Department of Chemistry
Health, Safety and Environment





  Use Of Fire Extinguishers


Definition of fire

 Fire is the whole of occurrences that accompany uncontrolled hazardous oxidation. It results from a chemical reaction between a fuel and oxygen and it is usually accompanied by heat and smoke generation and by emission of light or flames.

Back to the top

The Triangle of Fire

 A fire can start only when the following elements are combined:

  • a fuel, being a gas, a liquid or a solid,
  • an oxidant, usually air oxygen (21% of air),
  • a heat source, such as a flame, a spark or the like.

 Together they form the so-called Triangle of Fire, where each leg represents a parameter.

Removal or elimination of one of the parameters prevents or ceases fire. Insight in these parameters allows for fire prevention and for efficient extinguishing of fire.

Back to the top

Theory of fire extinguishing

To understand fire prevention; it is important to recognize that every fire consists of a chemical reaction between a fuel and oxygen, activated by some form of energy.

 With reference to the  fire triangle, the principles of fire extinguishing and of different means for fire extinguishing can be deducted. Elimination of one of the three parameters 'fuel, oxygen, heat source) will halt the reaction. Every means of fire extinguishing destroys the triangle of fire.

 Extinguishing a fire can be accomplished by:

  • 1.    Elimination of the fuel

    Lack of fuel will extinguish any fire. However, it is often almost impossible to remove fuel from an ongoing fire.

    Examples where this means can be used effectively:

    • Cutting the supply by closing a gas- or oil valve,
    • Pumping liquid fuel from the bottom of the fuel tank to another reservoir,
    • Spreading out the fuel: timber fires can be extinguished easier when the wood is spread out.

    2.    Elimination of oxygen

     Most fires extinguish spontaneously when the oxygen level drops below 14%.
    Preventing air or oxygen from reaching the fire will extinguish it. One way this can be accomplished is through partial replacement of the air by an inert gas, such as carbon dioxide (CO2), steam or nitrogen.

    This method is effective only for smaller liquid fuel fires using portable fire extinguishers. Class A fires cannot be treated this way.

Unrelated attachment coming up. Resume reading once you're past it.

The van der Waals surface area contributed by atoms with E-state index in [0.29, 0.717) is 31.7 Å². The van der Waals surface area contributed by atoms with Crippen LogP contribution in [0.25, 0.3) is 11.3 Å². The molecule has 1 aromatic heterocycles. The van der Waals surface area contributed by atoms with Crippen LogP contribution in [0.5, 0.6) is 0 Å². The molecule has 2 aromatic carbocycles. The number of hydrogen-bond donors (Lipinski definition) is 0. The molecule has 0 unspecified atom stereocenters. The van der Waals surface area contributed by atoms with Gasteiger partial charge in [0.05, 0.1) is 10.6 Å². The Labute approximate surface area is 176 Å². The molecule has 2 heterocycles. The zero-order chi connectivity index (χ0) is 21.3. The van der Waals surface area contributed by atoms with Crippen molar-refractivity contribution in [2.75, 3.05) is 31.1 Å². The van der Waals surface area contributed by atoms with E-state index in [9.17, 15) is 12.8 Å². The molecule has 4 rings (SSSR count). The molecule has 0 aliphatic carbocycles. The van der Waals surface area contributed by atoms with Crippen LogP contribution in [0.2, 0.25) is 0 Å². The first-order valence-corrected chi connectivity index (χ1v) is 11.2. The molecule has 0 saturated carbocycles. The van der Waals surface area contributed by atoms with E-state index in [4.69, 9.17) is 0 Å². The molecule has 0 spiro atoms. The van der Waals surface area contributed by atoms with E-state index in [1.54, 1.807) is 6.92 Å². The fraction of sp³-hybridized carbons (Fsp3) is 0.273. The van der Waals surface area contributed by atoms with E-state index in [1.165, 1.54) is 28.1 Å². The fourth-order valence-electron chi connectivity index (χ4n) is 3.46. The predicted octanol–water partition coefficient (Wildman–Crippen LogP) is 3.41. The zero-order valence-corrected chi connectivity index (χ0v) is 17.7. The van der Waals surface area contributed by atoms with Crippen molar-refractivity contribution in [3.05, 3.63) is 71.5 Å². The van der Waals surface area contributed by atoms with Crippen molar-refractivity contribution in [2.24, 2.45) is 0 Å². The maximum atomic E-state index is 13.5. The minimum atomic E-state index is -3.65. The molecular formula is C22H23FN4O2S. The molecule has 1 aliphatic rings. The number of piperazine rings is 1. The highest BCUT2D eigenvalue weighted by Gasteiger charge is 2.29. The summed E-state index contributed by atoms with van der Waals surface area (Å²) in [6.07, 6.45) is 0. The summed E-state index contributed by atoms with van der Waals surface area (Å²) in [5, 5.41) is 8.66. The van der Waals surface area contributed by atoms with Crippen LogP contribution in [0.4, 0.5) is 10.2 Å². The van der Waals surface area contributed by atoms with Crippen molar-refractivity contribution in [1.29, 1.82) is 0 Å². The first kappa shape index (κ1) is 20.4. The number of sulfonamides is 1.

Another way of using this "suffocation method" is by cutting the supply of oxygen to the fire. Covering a burning frying pan with a lid or with a moist towel will effectively stop the fire.

    Examples of preventing oxygen from feeding the fire:

    • Putting a lid on a burning recipient,
    • Covering a fire with foam or powder , thus preventing generation of flammable fumes.

    3.    Elimination of the heat source - cooling down

     This method is used most often. Cooling the fuel below its ignition temperature will cease the fire. Water is used most frequently to cool the fuel, as it boils at 100°C with a large heat of evaporation. This is the most efficient method for Class A  fires.
    Spraying sufficient amounts of water over a fire is more efficient than using a steady water jet.

    4.    Neutralizing the chain reaction

    Every fire involves a chain reaction, in which a multitude of chemical reactions generate chemical compounds or elements, that sustain the process. These elements are called "free radicals".

    Some means of extinguishing, such as powders or halon, can scavenge these very reactive radicals, thus preventing propagation of the fire. These means have a negative catalytic effect on the fire.

Back to the top

Classification of fires and appropriate methods for extinguishing

 The type of the fire and the properties of the burning materials determine the method of choice to extinguish the fire.

 Fires are classified in different categories, that feature each appropriate methods of extinguishing.

Class A

Class A comprises fires of solid fuels, such as wood, paper, cardboard, coal, fabrics, etc. (burning dry matter).